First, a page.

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Ride-sharing company, Uber, lost its appeal against a decision by the Employment Appeal Tribunal in London which stated Uber drivers deserved to work for a minimum wage rather than be self-employed.
The decision handed down on Friday is a big setback for the disruptive company who is struggling to maintain its services in many major cities. The appeal was made after drivers James Farrar and Yaseen Aslam won an employment tribunal case last year. The pair argued that they should be classified as workers with rights such as minimum wage and holiday pay, rather than self-employed as Uber insists its drivers are.
Uber defended its position saying that its drivers enjoy the flexibility of the self employed status which entitles them to only basic rights such as health and safety. The Silicon Valley based company compared its model to drivers that operate minicabs or private hire vehicles, a tradition that has occured in Britain for more than 50 years.
Appeal loss a win for drivers
After the win Aslam was quoted saying: “I have been campaigning against Uber since 2014 and, although I always knew I was on the right side, it has always been a struggle that has brought enormous pressure on us. I am glad that the judge today confirmed what I and thousands of drivers have known all along: that Uber is not only exploiting drivers, but also acting unlawfully.”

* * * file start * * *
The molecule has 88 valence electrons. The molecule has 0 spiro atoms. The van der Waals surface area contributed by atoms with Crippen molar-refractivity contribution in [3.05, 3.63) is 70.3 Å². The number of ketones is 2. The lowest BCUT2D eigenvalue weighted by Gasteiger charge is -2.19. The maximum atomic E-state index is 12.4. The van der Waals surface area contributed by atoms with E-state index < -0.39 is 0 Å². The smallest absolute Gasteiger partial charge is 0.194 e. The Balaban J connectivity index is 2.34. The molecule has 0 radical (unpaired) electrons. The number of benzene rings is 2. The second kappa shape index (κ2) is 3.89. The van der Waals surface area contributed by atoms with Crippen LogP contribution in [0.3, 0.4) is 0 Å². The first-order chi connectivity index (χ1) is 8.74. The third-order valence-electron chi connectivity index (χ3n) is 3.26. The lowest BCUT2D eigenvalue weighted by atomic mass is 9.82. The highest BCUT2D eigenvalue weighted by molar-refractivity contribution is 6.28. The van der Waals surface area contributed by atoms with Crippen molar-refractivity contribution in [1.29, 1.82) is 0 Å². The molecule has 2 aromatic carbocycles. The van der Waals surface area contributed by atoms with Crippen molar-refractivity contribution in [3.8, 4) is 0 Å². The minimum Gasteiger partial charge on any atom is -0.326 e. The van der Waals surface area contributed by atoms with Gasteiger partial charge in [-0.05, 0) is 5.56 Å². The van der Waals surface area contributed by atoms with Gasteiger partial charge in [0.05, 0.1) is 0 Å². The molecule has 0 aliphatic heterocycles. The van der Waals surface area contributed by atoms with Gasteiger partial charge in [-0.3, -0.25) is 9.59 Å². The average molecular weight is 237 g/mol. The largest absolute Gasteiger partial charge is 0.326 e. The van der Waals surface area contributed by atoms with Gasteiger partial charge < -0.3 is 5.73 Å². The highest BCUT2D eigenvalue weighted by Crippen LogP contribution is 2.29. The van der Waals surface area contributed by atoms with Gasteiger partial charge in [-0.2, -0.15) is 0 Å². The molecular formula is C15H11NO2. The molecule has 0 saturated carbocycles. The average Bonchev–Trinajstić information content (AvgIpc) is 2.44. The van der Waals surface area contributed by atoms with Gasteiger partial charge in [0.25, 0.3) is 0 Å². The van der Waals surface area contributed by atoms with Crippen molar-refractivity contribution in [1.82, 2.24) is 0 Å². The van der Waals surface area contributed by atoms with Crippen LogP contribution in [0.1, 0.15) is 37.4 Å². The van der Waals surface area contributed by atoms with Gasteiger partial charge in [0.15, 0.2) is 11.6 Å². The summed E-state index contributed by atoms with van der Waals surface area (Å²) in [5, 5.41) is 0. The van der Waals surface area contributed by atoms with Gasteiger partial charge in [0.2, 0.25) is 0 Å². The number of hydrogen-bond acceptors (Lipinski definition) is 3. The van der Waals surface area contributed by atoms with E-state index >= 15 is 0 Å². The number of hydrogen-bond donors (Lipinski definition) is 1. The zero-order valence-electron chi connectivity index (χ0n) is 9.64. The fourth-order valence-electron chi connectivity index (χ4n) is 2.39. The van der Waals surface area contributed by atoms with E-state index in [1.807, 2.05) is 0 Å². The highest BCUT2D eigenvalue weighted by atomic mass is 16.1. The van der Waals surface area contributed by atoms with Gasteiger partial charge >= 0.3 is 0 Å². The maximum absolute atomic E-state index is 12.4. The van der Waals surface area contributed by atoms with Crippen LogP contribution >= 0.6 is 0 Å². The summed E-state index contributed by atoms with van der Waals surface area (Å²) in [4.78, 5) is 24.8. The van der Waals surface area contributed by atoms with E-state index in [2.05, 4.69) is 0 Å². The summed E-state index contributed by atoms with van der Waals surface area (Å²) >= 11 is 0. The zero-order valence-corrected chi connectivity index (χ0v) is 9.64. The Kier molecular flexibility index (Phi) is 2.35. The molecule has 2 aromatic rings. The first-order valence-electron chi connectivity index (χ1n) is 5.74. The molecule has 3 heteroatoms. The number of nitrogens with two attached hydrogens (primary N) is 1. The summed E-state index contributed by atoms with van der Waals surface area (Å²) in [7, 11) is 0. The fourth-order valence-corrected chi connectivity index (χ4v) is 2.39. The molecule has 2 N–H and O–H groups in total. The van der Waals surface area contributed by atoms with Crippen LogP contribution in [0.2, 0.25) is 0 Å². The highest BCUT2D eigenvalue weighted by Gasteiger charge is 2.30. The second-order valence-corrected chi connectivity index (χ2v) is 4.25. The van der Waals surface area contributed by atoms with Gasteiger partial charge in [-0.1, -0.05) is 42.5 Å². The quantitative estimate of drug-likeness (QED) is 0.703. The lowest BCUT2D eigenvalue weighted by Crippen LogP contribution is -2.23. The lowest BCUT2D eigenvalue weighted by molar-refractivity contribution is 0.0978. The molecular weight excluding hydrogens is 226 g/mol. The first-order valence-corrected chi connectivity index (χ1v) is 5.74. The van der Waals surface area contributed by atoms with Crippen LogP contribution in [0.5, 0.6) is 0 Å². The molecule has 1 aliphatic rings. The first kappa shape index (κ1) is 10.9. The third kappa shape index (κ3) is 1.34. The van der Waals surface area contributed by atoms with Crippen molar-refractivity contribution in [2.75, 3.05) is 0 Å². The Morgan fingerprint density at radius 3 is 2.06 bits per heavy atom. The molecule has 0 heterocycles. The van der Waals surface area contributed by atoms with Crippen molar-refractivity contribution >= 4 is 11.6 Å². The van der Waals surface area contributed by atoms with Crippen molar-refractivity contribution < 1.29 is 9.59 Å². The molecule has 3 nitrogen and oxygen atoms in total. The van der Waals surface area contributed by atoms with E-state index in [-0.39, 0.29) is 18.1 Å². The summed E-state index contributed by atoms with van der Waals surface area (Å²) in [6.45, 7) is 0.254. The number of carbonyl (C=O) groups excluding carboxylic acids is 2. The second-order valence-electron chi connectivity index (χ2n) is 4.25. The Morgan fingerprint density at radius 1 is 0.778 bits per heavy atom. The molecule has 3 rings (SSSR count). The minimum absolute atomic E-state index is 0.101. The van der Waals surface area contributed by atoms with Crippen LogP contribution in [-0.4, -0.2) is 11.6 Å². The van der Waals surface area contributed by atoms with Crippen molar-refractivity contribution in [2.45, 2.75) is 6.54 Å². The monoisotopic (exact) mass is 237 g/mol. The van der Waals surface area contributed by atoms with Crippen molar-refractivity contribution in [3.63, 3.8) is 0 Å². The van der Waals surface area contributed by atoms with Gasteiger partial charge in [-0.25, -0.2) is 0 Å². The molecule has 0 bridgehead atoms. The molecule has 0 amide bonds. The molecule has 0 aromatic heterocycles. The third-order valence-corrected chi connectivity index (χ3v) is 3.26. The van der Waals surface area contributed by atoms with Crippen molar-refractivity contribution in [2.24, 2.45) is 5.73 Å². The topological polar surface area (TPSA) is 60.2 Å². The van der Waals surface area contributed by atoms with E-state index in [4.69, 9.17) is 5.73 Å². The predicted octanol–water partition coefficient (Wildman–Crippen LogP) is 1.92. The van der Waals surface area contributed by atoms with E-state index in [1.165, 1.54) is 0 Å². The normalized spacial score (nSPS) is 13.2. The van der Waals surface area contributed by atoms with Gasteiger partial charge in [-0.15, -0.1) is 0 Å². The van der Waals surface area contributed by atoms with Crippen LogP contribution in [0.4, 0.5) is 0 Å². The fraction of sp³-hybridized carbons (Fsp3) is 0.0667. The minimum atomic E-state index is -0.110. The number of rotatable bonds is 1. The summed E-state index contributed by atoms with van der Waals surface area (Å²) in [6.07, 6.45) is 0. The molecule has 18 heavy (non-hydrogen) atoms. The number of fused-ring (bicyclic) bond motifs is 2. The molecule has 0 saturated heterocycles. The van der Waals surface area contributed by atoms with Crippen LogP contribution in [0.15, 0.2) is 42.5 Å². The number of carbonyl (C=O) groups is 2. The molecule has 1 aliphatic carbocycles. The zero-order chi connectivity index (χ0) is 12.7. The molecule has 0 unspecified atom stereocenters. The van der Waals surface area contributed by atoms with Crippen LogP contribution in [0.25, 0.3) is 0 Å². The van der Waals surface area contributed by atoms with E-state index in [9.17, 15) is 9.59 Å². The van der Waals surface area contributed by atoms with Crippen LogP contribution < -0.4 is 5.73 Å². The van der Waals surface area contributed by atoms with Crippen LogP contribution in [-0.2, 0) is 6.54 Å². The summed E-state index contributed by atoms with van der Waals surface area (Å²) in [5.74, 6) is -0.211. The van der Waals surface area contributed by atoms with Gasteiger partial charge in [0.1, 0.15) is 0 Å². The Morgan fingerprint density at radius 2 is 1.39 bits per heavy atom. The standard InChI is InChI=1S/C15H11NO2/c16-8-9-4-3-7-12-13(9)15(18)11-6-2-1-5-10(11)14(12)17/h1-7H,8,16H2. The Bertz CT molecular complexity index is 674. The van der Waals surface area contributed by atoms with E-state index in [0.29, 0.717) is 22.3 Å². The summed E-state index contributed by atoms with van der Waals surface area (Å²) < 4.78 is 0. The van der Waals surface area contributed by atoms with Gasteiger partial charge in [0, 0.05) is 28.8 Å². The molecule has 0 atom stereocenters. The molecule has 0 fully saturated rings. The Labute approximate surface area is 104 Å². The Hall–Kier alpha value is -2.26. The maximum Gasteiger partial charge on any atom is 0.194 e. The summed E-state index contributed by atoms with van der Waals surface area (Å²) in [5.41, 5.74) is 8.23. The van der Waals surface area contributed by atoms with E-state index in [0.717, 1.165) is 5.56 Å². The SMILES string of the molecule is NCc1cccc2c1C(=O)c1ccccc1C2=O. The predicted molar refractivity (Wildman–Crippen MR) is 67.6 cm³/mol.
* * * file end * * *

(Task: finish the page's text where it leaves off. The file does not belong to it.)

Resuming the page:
Uber loses license but can operate as appeals proceed
Uber is expected to appeal the latest decision in a higher appeals court. Uber was left stunned in September when the Transport for London failed to renew its license stating that the company was unfit to run a taxi service. it blamed the company's reputation for slow reporting of criminal activities and poor driver background checking as part of the reason. The company is allowed to keep operating in London until the appeals process is complete, which may take months or even years of legal proceedings.
Shared economy may need to rethink workers' rights
This latest appeal loss will be of major interest to other ‘shared economy’ companies who employ workers on a ‘gig’ basis rather than a fixed contract. These types of employment arrangements have come under fire for creating a generation of vulnerable workers who have no benefits and are currently under pressure to work more for less. Frances O’Grady, general secretary of the Trade Union Congress, saying commented on the results said: “Uber should throw in the towel and accept today’s judgment. No company, however big or well-connected, is above the law. Uber must play by the rules and stop denying its drivers basic rights at work. This ruling should put gig economy employers on notice. Unions will expose nasty schemes that try and cheat workers out of the minimum wage and holiday pay. Sham self-employment exploits people and scams the taxman.”
Many companies like food delivery service, Deliveroo, follow the Uber model where employees are paid only for the time they work and do not receive any job security or benefits.